A proposal unveiled by President Obama on 2 April 2009 at the London G-20 Summit on Financial Markets and the World Economy would increase funding for agriculture research in the United States. President Obama called on Congress to halve the number of people suffering from hunger worldwide by increasing U.S. aid to developing nations for food and agriculture to more than $1 billion dollars in 2010.

The President’s proposal seeks to modernize agriculture in developing countries through a number of measures, including expanding collaboration between U.S. land-grant universities and institutions in the developing world. Many U.S. land-grant universities conduct research that informs and benefits agriculture in poorer nations.

The Senate is considering a similar measure. On 31 March 2009, the Senate Foreign Relations Committee approved a bill that would authorize increasing foreign aid to developing nations to $2.5 billion in 2014. The legislation would also authorize funding for U.S. land-grant universities and institutions for collaborative agriculture research with foreign institutions, and extension and education services.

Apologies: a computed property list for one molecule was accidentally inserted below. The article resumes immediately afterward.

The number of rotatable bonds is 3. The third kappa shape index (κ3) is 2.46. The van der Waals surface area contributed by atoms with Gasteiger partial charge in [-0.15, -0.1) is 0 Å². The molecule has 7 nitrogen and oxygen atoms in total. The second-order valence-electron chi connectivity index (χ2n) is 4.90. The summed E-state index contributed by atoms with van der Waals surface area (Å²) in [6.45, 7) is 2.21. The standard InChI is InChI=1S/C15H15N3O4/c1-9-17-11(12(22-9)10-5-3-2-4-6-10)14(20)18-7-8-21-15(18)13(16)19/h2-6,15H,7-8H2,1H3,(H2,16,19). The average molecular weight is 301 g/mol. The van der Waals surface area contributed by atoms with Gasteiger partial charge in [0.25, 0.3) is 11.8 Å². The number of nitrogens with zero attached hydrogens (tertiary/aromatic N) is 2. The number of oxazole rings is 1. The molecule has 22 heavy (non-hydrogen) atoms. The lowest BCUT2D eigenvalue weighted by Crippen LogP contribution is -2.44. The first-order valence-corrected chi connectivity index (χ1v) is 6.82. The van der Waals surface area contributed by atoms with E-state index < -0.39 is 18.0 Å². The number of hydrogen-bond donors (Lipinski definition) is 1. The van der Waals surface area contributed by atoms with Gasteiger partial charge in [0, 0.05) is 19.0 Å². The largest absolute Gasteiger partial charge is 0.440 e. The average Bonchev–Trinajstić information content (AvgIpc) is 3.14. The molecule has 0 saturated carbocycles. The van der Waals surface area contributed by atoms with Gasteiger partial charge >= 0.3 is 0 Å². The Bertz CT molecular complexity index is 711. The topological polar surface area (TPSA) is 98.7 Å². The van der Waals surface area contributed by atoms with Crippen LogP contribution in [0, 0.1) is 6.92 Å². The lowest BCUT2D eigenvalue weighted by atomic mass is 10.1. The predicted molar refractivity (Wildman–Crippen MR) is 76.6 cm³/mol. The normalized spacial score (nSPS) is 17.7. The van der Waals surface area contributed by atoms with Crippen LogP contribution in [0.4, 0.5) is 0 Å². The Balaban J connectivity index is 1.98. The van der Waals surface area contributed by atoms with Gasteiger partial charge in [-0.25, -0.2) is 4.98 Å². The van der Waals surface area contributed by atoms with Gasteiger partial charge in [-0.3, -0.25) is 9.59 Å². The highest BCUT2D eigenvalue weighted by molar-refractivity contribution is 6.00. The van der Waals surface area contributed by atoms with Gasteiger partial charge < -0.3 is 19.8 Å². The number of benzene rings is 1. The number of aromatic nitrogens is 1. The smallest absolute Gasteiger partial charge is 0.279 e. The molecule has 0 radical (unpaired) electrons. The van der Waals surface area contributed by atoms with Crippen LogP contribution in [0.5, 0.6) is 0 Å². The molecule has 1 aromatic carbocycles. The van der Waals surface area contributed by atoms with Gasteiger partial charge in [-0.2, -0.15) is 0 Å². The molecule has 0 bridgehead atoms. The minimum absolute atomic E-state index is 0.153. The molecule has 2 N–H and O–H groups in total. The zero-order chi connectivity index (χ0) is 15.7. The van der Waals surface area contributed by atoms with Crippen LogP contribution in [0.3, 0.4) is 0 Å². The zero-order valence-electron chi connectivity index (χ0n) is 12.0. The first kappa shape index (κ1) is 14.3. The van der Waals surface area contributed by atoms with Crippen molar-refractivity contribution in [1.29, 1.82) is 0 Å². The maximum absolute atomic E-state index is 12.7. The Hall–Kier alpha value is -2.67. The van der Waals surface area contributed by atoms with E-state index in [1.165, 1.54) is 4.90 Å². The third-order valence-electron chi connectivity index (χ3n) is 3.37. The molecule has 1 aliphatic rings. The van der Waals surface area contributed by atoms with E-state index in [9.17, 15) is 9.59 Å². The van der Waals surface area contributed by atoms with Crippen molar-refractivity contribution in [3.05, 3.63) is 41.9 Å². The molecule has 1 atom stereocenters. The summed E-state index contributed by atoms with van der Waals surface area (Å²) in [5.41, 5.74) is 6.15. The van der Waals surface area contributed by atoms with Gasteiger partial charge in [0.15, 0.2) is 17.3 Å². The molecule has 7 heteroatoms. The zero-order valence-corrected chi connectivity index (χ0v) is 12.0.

The National Science Foundation (NSF) is moving forward with research funding that will benefit farmers in developing nations. NSF has announced a $48 million partnership with the Bill and Melinda Gates Foundation to fund research that addresses drought, pests, and disease, with the goal of boosting agricultural productivity in developing countries.


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